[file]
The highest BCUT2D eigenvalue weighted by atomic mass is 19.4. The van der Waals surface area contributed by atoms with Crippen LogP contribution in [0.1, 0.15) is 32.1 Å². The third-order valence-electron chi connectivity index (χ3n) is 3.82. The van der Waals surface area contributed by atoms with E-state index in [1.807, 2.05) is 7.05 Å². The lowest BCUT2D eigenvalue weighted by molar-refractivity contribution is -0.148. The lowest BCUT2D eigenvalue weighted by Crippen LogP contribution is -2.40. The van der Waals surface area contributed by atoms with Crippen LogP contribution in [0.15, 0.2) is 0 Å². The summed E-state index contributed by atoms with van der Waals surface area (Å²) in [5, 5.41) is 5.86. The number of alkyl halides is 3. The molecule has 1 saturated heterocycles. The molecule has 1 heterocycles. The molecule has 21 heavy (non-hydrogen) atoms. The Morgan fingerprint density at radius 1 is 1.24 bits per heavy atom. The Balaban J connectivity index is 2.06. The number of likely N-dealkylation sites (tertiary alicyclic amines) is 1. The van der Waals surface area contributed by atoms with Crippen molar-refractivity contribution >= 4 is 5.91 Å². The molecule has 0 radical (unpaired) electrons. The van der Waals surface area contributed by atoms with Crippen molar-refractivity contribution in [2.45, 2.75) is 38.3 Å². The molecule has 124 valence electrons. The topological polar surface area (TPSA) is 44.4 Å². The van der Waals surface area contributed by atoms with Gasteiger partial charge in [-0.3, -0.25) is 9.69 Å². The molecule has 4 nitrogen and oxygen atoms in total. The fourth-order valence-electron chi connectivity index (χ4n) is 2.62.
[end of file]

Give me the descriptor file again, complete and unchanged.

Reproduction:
The highest BCUT2D eigenvalue weighted by atomic mass is 19.4. The van der Waals surface area contributed by atoms with Crippen LogP contribution in [0.1, 0.15) is 32.1 Å². The third-order valence-electron chi connectivity index (χ3n) is 3.82. The van der Waals surface area contributed by atoms with E-state index in [1.807, 2.05) is 7.05 Å². The lowest BCUT2D eigenvalue weighted by molar-refractivity contribution is -0.148. The lowest BCUT2D eigenvalue weighted by Crippen LogP contribution is -2.40. The van der Waals surface area contributed by atoms with Crippen LogP contribution in [0.15, 0.2) is 0 Å². The summed E-state index contributed by atoms with van der Waals surface area (Å²) in [5, 5.41) is 5.86. The number of alkyl halides is 3. The molecule has 1 saturated heterocycles. The molecule has 1 heterocycles. The molecule has 21 heavy (non-hydrogen) atoms. The Morgan fingerprint density at radius 1 is 1.24 bits per heavy atom. The Balaban J connectivity index is 2.06. The number of likely N-dealkylation sites (tertiary alicyclic amines) is 1. The van der Waals surface area contributed by atoms with Crippen molar-refractivity contribution >= 4 is 5.91 Å². The molecule has 0 radical (unpaired) electrons. The van der Waals surface area contributed by atoms with Crippen molar-refractivity contribution in [2.45, 2.75) is 38.3 Å². The molecule has 124 valence electrons. The topological polar surface area (TPSA) is 44.4 Å². The van der Waals surface area contributed by atoms with Gasteiger partial charge in [-0.3, -0.25) is 9.69 Å². The molecule has 4 nitrogen and oxygen atoms in total. The fourth-order valence-electron chi connectivity index (χ4n) is 2.62.